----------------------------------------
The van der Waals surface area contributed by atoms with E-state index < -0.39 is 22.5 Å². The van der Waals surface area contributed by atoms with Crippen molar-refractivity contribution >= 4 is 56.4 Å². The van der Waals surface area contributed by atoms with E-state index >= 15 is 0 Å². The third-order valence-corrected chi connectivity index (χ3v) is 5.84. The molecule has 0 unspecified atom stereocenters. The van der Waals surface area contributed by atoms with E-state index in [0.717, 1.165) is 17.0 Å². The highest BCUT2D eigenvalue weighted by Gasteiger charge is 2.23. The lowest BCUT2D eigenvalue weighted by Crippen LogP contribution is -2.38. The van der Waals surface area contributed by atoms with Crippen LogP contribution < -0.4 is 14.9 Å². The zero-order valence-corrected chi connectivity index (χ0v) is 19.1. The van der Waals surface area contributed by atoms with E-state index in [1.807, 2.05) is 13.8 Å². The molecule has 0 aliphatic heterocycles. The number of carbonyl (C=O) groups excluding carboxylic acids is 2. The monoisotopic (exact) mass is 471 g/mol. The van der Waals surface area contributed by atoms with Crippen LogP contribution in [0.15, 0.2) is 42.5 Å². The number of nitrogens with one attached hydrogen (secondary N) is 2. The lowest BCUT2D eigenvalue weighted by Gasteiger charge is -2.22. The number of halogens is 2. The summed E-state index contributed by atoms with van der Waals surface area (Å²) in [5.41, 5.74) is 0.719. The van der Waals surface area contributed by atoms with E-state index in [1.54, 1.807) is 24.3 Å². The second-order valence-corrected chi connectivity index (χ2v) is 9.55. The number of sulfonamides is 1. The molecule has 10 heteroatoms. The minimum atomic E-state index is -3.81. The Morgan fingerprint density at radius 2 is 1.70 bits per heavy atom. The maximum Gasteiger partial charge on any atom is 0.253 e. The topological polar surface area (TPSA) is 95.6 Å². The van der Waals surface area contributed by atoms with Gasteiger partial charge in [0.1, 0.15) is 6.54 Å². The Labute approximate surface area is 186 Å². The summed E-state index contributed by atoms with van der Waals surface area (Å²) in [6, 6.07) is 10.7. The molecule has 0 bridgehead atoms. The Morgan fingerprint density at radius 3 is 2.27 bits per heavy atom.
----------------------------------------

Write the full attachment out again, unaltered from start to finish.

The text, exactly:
The van der Waals surface area contributed by atoms with E-state index < -0.39 is 22.5 Å². The van der Waals surface area contributed by atoms with Crippen molar-refractivity contribution >= 4 is 56.4 Å². The van der Waals surface area contributed by atoms with E-state index >= 15 is 0 Å². The third-order valence-corrected chi connectivity index (χ3v) is 5.84. The molecule has 0 unspecified atom stereocenters. The van der Waals surface area contributed by atoms with E-state index in [0.717, 1.165) is 17.0 Å². The highest BCUT2D eigenvalue weighted by Gasteiger charge is 2.23. The lowest BCUT2D eigenvalue weighted by Crippen LogP contribution is -2.38. The van der Waals surface area contributed by atoms with Crippen LogP contribution < -0.4 is 14.9 Å². The zero-order valence-corrected chi connectivity index (χ0v) is 19.1. The van der Waals surface area contributed by atoms with E-state index in [1.807, 2.05) is 13.8 Å². The molecule has 0 aliphatic heterocycles. The number of carbonyl (C=O) groups excluding carboxylic acids is 2. The monoisotopic (exact) mass is 471 g/mol. The van der Waals surface area contributed by atoms with Crippen LogP contribution in [0.15, 0.2) is 42.5 Å². The number of nitrogens with one attached hydrogen (secondary N) is 2. The lowest BCUT2D eigenvalue weighted by Gasteiger charge is -2.22. The number of halogens is 2. The summed E-state index contributed by atoms with van der Waals surface area (Å²) in [5.41, 5.74) is 0.719. The van der Waals surface area contributed by atoms with E-state index in [1.54, 1.807) is 24.3 Å². The second-order valence-corrected chi connectivity index (χ2v) is 9.55. The number of sulfonamides is 1. The molecule has 10 heteroatoms. The minimum atomic E-state index is -3.81. The Morgan fingerprint density at radius 2 is 1.70 bits per heavy atom. The maximum Gasteiger partial charge on any atom is 0.253 e. The topological polar surface area (TPSA) is 95.6 Å². The van der Waals surface area contributed by atoms with Gasteiger partial charge in [0.1, 0.15) is 6.54 Å². The Labute approximate surface area is 186 Å². The summed E-state index contributed by atoms with van der Waals surface area (Å²) in [6, 6.07) is 10.7. The molecule has 0 bridgehead atoms. The Morgan fingerprint density at radius 3 is 2.27 bits per heavy atom.